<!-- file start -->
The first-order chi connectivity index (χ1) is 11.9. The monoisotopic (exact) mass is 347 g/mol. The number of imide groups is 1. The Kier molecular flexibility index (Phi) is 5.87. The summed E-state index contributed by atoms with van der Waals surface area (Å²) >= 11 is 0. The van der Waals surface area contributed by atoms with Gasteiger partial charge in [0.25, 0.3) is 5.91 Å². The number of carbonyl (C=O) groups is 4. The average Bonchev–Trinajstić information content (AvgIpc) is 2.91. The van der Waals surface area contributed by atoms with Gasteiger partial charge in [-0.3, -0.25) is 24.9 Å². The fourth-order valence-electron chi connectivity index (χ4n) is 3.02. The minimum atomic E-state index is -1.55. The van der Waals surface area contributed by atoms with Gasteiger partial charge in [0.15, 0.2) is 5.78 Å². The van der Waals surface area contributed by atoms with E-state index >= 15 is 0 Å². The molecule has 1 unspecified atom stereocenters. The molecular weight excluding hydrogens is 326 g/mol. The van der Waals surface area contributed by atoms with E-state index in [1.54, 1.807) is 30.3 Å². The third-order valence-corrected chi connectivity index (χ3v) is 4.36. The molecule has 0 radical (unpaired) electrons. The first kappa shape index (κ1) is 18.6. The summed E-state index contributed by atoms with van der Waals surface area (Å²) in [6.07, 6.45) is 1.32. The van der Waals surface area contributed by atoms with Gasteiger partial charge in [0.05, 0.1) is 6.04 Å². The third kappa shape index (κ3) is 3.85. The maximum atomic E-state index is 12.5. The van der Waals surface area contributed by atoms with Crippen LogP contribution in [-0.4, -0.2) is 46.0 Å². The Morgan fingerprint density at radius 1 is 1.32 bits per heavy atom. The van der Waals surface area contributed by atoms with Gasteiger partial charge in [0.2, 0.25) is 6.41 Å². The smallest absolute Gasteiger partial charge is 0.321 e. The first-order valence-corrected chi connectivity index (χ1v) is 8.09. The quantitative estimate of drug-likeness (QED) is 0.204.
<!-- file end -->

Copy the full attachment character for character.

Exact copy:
The first-order chi connectivity index (χ1) is 11.9. The monoisotopic (exact) mass is 347 g/mol. The number of imide groups is 1. The Kier molecular flexibility index (Phi) is 5.87. The summed E-state index contributed by atoms with van der Waals surface area (Å²) >= 11 is 0. The van der Waals surface area contributed by atoms with Gasteiger partial charge in [0.25, 0.3) is 5.91 Å². The number of carbonyl (C=O) groups is 4. The average Bonchev–Trinajstić information content (AvgIpc) is 2.91. The van der Waals surface area contributed by atoms with Gasteiger partial charge in [-0.3, -0.25) is 24.9 Å². The fourth-order valence-electron chi connectivity index (χ4n) is 3.02. The minimum atomic E-state index is -1.55. The van der Waals surface area contributed by atoms with Gasteiger partial charge in [0.15, 0.2) is 5.78 Å². The van der Waals surface area contributed by atoms with E-state index >= 15 is 0 Å². The molecule has 1 unspecified atom stereocenters. The molecular weight excluding hydrogens is 326 g/mol. The van der Waals surface area contributed by atoms with E-state index in [1.54, 1.807) is 30.3 Å². The third-order valence-corrected chi connectivity index (χ3v) is 4.36. The molecule has 0 radical (unpaired) electrons. The first kappa shape index (κ1) is 18.6. The summed E-state index contributed by atoms with van der Waals surface area (Å²) in [6.07, 6.45) is 1.32. The van der Waals surface area contributed by atoms with Gasteiger partial charge in [0.05, 0.1) is 6.04 Å². The third kappa shape index (κ3) is 3.85. The maximum atomic E-state index is 12.5. The van der Waals surface area contributed by atoms with Crippen LogP contribution in [-0.4, -0.2) is 46.0 Å². The Morgan fingerprint density at radius 1 is 1.32 bits per heavy atom. The van der Waals surface area contributed by atoms with Gasteiger partial charge in [0.2, 0.25) is 6.41 Å². The smallest absolute Gasteiger partial charge is 0.321 e. The first-order valence-corrected chi connectivity index (χ1v) is 8.09. The quantitative estimate of drug-likeness (QED) is 0.204.